I guess people look a lot of specific draft years, but never really consider the actual birth cohorts of the NBA. When entering the draft, theoretically you could be anywhere from 18 years old to 23 years old, but still considered the same draft class. I compiled a list of a lot of the players born in 1988 (same year as me) and put some highlights together. Haven’t had anything from the most recent season, but ’88 birth cohort has already done some significant damage to the NBA (2011 MVP, 3-Time Scoring Champ, Rebound Champ, Most Improved Player, etc).

Here’s a link of all the ’88 NBA players


Business Week’s Top 25 Best Young Entrepreneurs


Business Week's Top 25 Best Young Entrepreneurs

I came across this earlier today and thought it was really interesting. I discovered one of the companies (Beaten Path Trail – Shown Here) when I was looking for a job and proceeded to check out the remaining 24 companies. There are some really interesting companies and I’m confident there are already more than a few that you had heard of (textsfromlastnight, CampusHero). Anyways, click the picture to see the complete list.

The Navigation Paradox

I really don’t know a lot about the different types of paradoxes. I do think they are really interesting, and I try to read on the various paradoxes when I have the chance. But what I want to try is to relate the Navigation Paradox to the process of setting and attaining goals. It may sound unusual, but please keep reading to further understand my meaning.

The conceptualization of the Navigation Paradox implies that with increased precision of navigation (for a ship), there is an increased risk in colliding with an obstacle. Therefore, the more precise you are in your navigation (i.e. less room for deviation), the more opportunities there are for a collision.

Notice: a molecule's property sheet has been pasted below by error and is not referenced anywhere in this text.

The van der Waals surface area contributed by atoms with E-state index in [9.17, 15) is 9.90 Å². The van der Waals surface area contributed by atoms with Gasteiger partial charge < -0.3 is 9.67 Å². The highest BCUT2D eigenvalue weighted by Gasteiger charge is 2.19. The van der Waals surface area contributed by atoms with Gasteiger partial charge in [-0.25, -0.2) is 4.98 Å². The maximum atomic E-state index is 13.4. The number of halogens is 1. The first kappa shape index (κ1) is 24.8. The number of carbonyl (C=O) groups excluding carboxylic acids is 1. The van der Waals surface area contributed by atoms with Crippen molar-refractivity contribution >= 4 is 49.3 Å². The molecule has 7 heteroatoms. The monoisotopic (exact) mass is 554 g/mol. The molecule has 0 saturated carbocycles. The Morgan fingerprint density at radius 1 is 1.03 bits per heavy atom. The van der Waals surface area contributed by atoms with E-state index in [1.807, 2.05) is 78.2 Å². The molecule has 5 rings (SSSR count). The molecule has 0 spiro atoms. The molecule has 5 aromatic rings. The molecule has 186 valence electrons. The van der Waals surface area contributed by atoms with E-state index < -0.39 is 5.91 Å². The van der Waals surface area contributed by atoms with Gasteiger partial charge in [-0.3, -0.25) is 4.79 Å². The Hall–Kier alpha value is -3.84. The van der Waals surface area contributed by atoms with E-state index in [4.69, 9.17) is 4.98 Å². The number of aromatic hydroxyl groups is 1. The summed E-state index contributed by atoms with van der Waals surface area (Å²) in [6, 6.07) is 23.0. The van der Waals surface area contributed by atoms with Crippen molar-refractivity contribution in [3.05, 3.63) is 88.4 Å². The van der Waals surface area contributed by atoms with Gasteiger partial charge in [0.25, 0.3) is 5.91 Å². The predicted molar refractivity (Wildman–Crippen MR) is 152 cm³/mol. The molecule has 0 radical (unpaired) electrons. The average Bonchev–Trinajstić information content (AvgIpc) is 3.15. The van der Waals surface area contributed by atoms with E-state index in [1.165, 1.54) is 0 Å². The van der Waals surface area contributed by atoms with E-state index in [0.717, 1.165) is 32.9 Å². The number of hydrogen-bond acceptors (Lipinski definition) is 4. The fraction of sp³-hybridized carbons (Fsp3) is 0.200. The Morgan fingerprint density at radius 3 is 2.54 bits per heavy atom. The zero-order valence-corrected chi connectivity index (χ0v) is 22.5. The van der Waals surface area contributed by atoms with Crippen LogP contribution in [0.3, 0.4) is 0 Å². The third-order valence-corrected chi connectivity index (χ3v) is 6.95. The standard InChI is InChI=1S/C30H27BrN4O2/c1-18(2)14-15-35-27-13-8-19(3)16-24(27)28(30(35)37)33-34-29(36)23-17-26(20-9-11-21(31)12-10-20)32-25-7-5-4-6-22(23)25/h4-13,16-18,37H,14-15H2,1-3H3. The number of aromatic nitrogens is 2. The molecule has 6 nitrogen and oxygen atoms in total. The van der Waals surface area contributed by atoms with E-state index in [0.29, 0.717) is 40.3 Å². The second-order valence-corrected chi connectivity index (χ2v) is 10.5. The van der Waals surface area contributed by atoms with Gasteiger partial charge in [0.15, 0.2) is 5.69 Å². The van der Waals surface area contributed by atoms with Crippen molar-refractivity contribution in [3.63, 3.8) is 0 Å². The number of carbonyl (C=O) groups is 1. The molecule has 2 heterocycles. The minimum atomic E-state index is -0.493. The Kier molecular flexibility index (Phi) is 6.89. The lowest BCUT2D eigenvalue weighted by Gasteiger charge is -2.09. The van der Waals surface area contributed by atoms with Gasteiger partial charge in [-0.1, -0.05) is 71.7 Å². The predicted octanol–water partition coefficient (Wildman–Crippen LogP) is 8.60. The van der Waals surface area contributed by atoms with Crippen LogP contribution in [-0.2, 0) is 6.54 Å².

I think this directly applicable to an individual’s pursuit to attain what they desire in life. My comparison may infer a negative connotation – i.e. that precisely defining what you covet in life may make it too difficult to obtain; however, employing the opposite would also imply difficulties in achieving your goals. Furthermore, I am not advocating for that. My real point is that many people too precisely define what they want from life – whether it’s the form of a career goal, family goal, or personal goal – and they define it in a narrow frame. They leave few, if any alternative ways of achieving their goal, and as a result, a considerable number of opportunities for failure.

This is an issue I’ve struggled with for the better part of my life. I always assumed there was a preferred way of accomplishing or achieving something, and that any deviation or failure would be detrimental to my success in that goal. Since, I’m compulsively over-analytical, in the past when I have decided on a course of action, I am usually convinced it is the correct and only path.

Throughout my undergrad, I realized that overly defining every single aspect of my goals were a hindrance to my success. It made it difficult to adapt to unanticipated situations, it made me upset and disenchanted when I was faced with an obstacle, and essentially through the process of focusing on “what I wanted”, I missed out on numerous other opportunities that I failed to ever consider.

So I guess the metaphor I’m getting at is that when the boat is precisely navigated to stay on route, it is extremely difficult to deviate from the course and avoid the obstacle. Similarly, when an individual’s goals are too precisely defined to a specific path, it is difficult to adapt when issues arise and goal attainment becomes difficult. Now, I am not trying to advocate for simplified goal setting or ill-defined goals; instead, I am merely offering an alternative opinion implying that when setting goals, you need to leave room for adjustments and unexpected variables.